Ground bees become active in early spring, and hardly sting. These bees dig nests in the ground, often in bare patches of the lawn or garden. If you find mounds of soil, similar to anthills but with larger openings, these may be ground bee nests. Watch for bees flying low over the ground and entering their burrows.
Did You Know?
Ground bees are non-aggressive, beneficial insects that rarely sting. In fact, the male bees lack a stinger entirely. Nesting season is limited to springtime. Unless you or a family member has an allergy, you can feel comfortable leaving the nest alone and letting the bees do their pollinating in peace.
What Are Ground Bees?
First and foremost, ground bees are beneficial insects which perform an important role as pollinators. Ground-nesting bees include the digger bees (family Anthoporidae), sweat bees (family Halictidae), and mining bees (family Andrenidae). Females are solitary creatures, excavating nests in dry soil. Each one will fastidiously mound the loose soil around her nest entrance, then provision her home with pollen and nectar for her offspring.
Despite their solitary nature, it's not unusual to find dozens of ground bee nests in one area if conditions are suitable for nesting. Males may fly over the burrows, patrolling for potential mates.
Do Ground Bees Sting?
Female ground bees can sting but, being non-aggressive by nature, rarely do. However, they will sting in defense if threatened. Males of some species may behave aggressively around nesting areas, but they lack a sting.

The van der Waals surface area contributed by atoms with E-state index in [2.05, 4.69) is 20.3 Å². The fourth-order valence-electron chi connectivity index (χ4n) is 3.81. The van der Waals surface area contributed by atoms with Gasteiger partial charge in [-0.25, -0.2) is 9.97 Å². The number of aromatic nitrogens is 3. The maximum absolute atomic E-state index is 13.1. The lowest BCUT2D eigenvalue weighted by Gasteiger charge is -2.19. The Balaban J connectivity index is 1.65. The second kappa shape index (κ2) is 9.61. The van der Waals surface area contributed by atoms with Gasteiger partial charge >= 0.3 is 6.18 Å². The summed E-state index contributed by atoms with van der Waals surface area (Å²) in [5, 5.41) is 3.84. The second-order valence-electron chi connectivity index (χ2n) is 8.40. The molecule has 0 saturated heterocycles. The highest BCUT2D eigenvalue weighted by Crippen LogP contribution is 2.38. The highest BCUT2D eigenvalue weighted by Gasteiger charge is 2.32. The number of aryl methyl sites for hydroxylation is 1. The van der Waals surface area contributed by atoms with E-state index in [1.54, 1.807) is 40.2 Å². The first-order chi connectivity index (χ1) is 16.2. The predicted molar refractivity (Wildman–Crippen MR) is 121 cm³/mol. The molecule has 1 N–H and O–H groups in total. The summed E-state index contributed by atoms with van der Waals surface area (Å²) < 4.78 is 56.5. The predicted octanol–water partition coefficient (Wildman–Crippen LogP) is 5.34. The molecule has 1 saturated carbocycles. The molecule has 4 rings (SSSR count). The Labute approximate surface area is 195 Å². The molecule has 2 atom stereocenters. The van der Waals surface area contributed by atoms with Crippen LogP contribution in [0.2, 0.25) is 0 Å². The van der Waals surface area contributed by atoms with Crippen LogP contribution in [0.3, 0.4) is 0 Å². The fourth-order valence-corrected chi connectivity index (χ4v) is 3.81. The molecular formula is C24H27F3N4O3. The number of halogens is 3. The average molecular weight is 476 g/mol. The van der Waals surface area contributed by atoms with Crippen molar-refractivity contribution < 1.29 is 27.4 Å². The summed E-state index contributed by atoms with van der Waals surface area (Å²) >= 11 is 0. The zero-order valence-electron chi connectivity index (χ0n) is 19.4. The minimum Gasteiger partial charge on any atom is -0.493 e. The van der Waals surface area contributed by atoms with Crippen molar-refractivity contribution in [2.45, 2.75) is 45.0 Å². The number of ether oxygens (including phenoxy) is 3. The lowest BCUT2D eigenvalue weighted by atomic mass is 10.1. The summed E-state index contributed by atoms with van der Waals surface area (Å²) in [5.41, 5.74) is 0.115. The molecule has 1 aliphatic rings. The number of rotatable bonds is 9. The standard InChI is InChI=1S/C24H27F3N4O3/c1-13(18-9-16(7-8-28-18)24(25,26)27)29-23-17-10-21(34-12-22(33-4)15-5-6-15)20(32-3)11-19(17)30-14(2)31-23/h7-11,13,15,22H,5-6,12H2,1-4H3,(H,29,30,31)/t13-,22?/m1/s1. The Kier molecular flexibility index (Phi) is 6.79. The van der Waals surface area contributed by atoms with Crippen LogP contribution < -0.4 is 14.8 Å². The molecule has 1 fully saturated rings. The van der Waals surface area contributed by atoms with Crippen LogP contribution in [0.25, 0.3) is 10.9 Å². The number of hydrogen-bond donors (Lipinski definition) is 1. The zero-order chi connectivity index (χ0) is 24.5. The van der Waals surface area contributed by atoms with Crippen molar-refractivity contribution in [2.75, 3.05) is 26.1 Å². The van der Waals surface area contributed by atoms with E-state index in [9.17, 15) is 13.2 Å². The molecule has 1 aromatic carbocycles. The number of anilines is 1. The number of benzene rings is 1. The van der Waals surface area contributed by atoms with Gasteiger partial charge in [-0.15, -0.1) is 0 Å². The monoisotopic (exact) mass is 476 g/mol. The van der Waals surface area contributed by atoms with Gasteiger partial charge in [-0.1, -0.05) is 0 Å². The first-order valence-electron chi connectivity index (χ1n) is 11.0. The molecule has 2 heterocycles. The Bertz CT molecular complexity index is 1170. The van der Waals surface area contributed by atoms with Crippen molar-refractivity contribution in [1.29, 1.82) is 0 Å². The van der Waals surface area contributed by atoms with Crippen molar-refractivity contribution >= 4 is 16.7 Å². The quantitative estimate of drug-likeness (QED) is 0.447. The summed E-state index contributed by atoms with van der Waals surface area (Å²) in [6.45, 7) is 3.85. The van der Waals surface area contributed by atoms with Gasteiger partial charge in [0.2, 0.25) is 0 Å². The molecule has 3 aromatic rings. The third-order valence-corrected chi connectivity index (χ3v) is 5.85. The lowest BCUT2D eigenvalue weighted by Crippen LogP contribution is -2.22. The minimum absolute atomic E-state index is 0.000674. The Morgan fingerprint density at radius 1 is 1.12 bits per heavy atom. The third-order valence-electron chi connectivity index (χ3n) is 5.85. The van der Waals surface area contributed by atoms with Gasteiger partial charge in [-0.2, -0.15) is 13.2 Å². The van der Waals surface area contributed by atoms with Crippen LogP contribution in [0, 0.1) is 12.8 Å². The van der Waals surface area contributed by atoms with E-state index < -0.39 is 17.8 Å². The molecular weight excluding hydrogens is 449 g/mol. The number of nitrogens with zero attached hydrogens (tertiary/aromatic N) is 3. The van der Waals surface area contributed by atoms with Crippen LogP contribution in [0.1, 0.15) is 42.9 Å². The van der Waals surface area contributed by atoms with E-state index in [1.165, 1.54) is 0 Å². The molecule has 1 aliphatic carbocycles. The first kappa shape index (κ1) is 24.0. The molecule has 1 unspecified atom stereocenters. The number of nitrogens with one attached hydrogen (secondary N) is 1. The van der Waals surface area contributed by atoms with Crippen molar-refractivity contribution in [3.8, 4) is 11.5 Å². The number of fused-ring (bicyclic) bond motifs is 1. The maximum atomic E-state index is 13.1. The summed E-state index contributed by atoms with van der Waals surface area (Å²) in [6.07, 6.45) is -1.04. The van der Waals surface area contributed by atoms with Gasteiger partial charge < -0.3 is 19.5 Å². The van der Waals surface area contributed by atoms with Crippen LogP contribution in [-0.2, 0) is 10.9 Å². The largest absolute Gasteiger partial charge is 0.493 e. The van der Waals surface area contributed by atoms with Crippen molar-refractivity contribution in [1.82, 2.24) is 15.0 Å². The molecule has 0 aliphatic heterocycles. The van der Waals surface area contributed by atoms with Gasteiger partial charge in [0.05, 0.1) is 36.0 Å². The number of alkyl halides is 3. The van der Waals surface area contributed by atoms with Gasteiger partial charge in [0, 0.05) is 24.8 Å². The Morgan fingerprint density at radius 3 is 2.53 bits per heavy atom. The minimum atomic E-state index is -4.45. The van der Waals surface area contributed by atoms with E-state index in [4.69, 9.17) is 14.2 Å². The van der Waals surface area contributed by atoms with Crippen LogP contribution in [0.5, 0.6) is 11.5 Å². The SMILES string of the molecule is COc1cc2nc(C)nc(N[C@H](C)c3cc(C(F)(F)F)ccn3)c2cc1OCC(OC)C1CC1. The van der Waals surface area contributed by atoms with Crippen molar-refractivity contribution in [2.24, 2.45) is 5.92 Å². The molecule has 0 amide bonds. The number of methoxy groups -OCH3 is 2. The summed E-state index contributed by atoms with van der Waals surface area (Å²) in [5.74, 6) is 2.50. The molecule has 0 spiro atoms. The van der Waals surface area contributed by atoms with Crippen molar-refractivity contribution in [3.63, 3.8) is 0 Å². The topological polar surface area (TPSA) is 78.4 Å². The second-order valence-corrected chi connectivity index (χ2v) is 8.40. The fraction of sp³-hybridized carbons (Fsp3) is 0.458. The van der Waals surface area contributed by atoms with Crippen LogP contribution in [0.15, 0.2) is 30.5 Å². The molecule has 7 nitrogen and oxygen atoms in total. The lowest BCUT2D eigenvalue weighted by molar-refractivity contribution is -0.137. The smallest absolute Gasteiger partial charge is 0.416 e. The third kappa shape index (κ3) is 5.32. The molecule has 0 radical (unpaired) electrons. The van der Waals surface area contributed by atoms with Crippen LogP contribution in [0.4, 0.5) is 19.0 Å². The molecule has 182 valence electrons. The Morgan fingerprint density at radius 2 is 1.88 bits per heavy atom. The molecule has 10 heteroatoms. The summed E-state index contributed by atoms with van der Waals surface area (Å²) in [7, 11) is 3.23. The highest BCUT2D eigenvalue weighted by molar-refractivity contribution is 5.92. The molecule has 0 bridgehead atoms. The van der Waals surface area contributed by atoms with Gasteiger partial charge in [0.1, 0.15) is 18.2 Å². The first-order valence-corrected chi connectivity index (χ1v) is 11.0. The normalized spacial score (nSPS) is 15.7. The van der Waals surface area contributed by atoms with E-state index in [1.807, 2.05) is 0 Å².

How to Identify Ground Bee Nests
Bumblebees also nest in underground burrows, though they typically use abandoned rodent burrows rather than excavate new ones. However, bumblebees live in social colonies.
Observe a bee nest from a safe distance. Do you see a single bee coming and going, or multiple bees entering the nest? Social bees such as bumblebees will aggressively defend their nests, so make sure you identify them before you take any action.
Yellowjackets also nest in the ground, and like bumblebees, often move into old rodent burrows. Some solitary wasps are ground nesters, as well. Make sure you know the differences between bees and wasps and never assume you have docile, ground bees.
How to Control Ground Bees
Before you decide to evict your ground bees, consider that these bees serve a valuable purpose as pollinators. They're not aggressive and, in most cases, you can still mow your lawn and continue regular outdoor activities without fear of being stung. Finally, nesting activity is limited to spring, so ground bees won't stay for long. Unless you have concerns for a family member with a bee venom allergy, it's usually preferable to leave ground bees alone.
Ground bees nest in dry soil, avoiding damp areas when choosing nest sites. Pesticides are not recommended for ground bee control. The easiest, least-toxic method of controlling ground bees is simply watering the area.
As soon as you see ground bee activity, start soaking the area with a full inch of water per week. This is usually enough to discourage the burrowing females and to make them relocate to drier ground. A thick layer of mulch on bare garden beds will also make ground bees think twice about nesting there.